In addition, it is enforcing stringent measures regarding the safe burial of cholera suspects, directing that religious gatherings were expected to give public health messaging and keep a record of the messaging that had been given.
But this had left many families who had lost relatives at the epicentres in shock and disbelief as they could not trace their whereabouts and final resting place.
On the other hand, President Hakainde Hichilema had earlier announced what seemed to be bold steps in combating the cholera outbreak.
He had said that stringent and costly measures would be implemented to prevent future cholera outbreaks, underlining the gravity of the situation.
Hichilema directed that all shallow wells be buried across the country thereby attracting sharp criticism especially that the President’s statement did not provide an alternative or whether every household which used shallow wells would be provided with piped water.
The emphasis on constructing roads and drainages in compounds, irrespective of the associated costs, to facilitate better access for emergency services also seemed to be a long term solution.
This proactive approach, although long term, was however, acknowledged as capable of eliminating potential breeding grounds for cholera and fortifying the country’s defences against future outbreaks.
While all these measures are being executed, experts have advised that it is important for citizens to also play their role by practicing the basic rule in cholera prevention such as washing hands frequently with soap, avoiding street food and not eating raw or half cooked meat.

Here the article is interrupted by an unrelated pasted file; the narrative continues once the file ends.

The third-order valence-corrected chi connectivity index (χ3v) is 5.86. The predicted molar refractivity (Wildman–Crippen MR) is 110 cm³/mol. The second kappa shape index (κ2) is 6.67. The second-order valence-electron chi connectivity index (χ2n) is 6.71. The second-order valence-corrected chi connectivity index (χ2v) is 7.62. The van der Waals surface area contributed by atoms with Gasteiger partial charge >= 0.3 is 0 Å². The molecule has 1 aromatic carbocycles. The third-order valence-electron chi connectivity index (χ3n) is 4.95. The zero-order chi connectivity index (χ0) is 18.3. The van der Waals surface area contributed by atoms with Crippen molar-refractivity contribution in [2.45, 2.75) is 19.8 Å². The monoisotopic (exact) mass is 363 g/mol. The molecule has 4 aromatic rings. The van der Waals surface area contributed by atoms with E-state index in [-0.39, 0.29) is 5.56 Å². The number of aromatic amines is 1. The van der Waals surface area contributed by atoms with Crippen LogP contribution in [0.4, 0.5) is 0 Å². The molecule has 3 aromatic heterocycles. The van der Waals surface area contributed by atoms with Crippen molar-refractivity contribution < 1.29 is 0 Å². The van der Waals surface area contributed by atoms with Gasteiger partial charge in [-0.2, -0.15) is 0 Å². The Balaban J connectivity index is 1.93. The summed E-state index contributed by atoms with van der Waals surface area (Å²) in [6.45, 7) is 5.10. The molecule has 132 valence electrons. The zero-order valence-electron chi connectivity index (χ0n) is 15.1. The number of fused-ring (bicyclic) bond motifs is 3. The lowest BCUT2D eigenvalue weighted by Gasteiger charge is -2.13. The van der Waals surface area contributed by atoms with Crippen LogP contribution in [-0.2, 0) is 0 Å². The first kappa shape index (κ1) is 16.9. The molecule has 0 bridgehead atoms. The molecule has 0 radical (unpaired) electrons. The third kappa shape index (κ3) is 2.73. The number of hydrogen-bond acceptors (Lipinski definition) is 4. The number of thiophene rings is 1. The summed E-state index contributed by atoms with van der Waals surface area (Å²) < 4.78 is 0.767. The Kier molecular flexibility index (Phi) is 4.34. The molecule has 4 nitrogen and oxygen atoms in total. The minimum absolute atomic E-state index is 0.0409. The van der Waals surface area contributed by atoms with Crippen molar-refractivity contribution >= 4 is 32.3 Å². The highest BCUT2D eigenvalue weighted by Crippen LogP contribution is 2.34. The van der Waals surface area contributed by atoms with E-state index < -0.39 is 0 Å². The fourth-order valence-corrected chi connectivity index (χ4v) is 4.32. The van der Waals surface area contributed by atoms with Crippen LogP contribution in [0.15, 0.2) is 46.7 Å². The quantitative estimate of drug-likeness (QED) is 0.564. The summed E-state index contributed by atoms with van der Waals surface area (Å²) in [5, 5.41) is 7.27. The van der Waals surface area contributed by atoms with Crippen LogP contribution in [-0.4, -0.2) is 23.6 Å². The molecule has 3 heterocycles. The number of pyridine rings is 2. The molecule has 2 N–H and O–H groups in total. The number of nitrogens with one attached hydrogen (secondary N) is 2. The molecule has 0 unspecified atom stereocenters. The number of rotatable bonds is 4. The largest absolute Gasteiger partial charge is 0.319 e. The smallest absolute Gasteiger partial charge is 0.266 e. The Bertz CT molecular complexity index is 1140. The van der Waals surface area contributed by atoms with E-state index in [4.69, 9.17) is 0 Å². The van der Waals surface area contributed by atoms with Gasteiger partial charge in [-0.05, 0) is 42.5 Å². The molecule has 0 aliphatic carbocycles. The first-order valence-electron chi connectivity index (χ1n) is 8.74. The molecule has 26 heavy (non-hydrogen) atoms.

Other preventive ways include drinking treated purified water and maintaining good sanitation.
They counseled that these should be practiced as Zambia continued to receive more cholera vaccine doses from the WHO which would be deployed to cholera epicentres.
Many have posited that cholera, like any other fast spreading disease and virus, is a double edged sword. While taking more lives, the negative economic implications are colossal.
Indeed, implementation of new measures meant closing or losing out business, especially for the informal sector.
Analysts have, therefore, called for a policy and behavioural shift in the way Zambians carried themselves, especially where management of waste and water reticulation was concerned.
The 2023/2024 cholera outbreak is not the first time the disease was causing havoc to life and businesses.
In 1992, a record 500 people perished in Kitwe alone.
The country had continued experiencing spontaneous outbreaks with the most recent one being the 2017/18 season which claimed about 200, with the worst hit being Lusaka.
WARNING! All rights reserved. This material, and other digital content on this website, may not be reproduced, published, broadcast, rewritten or redistributed in whole or in part without prior express permission from ZAMBIA MONITOR.